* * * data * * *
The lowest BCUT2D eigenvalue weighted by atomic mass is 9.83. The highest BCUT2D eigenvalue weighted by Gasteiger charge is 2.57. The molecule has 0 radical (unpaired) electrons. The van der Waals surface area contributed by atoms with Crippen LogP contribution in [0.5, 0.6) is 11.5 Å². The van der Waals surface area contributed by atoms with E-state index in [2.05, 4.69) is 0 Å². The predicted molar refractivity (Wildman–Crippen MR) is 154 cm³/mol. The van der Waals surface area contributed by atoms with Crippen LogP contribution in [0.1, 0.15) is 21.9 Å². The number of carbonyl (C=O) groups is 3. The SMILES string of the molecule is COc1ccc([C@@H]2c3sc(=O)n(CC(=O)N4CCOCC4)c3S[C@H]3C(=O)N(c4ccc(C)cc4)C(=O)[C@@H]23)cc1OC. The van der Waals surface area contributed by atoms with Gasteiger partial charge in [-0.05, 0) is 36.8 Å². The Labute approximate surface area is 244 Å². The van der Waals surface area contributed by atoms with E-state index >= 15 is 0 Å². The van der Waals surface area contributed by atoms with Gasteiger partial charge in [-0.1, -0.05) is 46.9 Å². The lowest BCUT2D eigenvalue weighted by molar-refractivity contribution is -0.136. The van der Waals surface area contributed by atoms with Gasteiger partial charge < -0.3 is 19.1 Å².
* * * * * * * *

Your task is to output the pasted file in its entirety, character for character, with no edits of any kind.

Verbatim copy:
The lowest BCUT2D eigenvalue weighted by atomic mass is 9.83. The highest BCUT2D eigenvalue weighted by Gasteiger charge is 2.57. The molecule has 0 radical (unpaired) electrons. The van der Waals surface area contributed by atoms with Crippen LogP contribution in [0.5, 0.6) is 11.5 Å². The van der Waals surface area contributed by atoms with E-state index in [2.05, 4.69) is 0 Å². The predicted molar refractivity (Wildman–Crippen MR) is 154 cm³/mol. The van der Waals surface area contributed by atoms with Crippen LogP contribution in [0.1, 0.15) is 21.9 Å². The number of carbonyl (C=O) groups is 3. The SMILES string of the molecule is COc1ccc([C@@H]2c3sc(=O)n(CC(=O)N4CCOCC4)c3S[C@H]3C(=O)N(c4ccc(C)cc4)C(=O)[C@@H]23)cc1OC. The van der Waals surface area contributed by atoms with Gasteiger partial charge in [-0.05, 0) is 36.8 Å². The Labute approximate surface area is 244 Å². The van der Waals surface area contributed by atoms with E-state index >= 15 is 0 Å². The van der Waals surface area contributed by atoms with Gasteiger partial charge in [-0.1, -0.05) is 46.9 Å². The lowest BCUT2D eigenvalue weighted by molar-refractivity contribution is -0.136. The van der Waals surface area contributed by atoms with Gasteiger partial charge < -0.3 is 19.1 Å².